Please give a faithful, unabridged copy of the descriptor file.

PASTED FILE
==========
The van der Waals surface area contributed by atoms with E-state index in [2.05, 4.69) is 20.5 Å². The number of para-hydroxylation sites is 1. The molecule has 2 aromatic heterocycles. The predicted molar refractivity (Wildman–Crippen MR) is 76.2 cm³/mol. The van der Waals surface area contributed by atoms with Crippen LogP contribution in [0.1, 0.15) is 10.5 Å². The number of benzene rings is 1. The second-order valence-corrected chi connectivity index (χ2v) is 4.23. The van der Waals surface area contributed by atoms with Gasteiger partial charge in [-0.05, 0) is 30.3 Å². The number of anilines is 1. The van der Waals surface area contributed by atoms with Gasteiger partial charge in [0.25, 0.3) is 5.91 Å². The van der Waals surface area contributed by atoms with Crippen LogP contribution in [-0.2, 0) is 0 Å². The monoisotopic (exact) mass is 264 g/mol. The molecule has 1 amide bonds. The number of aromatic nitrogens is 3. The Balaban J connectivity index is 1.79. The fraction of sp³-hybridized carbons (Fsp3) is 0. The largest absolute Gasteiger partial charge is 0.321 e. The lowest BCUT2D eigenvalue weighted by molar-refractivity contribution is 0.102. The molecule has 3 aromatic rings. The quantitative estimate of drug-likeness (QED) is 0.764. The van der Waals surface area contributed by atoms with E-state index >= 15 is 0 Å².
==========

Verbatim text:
The van der Waals surface area contributed by atoms with E-state index in [2.05, 4.69) is 20.5 Å². The number of para-hydroxylation sites is 1. The molecule has 2 aromatic heterocycles. The predicted molar refractivity (Wildman–Crippen MR) is 76.2 cm³/mol. The van der Waals surface area contributed by atoms with Crippen LogP contribution in [0.1, 0.15) is 10.5 Å². The number of benzene rings is 1. The second-order valence-corrected chi connectivity index (χ2v) is 4.23. The van der Waals surface area contributed by atoms with Gasteiger partial charge in [-0.05, 0) is 30.3 Å². The number of anilines is 1. The van der Waals surface area contributed by atoms with Gasteiger partial charge in [0.25, 0.3) is 5.91 Å². The van der Waals surface area contributed by atoms with Crippen LogP contribution in [-0.2, 0) is 0 Å². The monoisotopic (exact) mass is 264 g/mol. The molecule has 1 amide bonds. The number of aromatic nitrogens is 3. The Balaban J connectivity index is 1.79. The fraction of sp³-hybridized carbons (Fsp3) is 0. The largest absolute Gasteiger partial charge is 0.321 e. The lowest BCUT2D eigenvalue weighted by molar-refractivity contribution is 0.102. The molecule has 3 aromatic rings. The quantitative estimate of drug-likeness (QED) is 0.764. The van der Waals surface area contributed by atoms with E-state index >= 15 is 0 Å².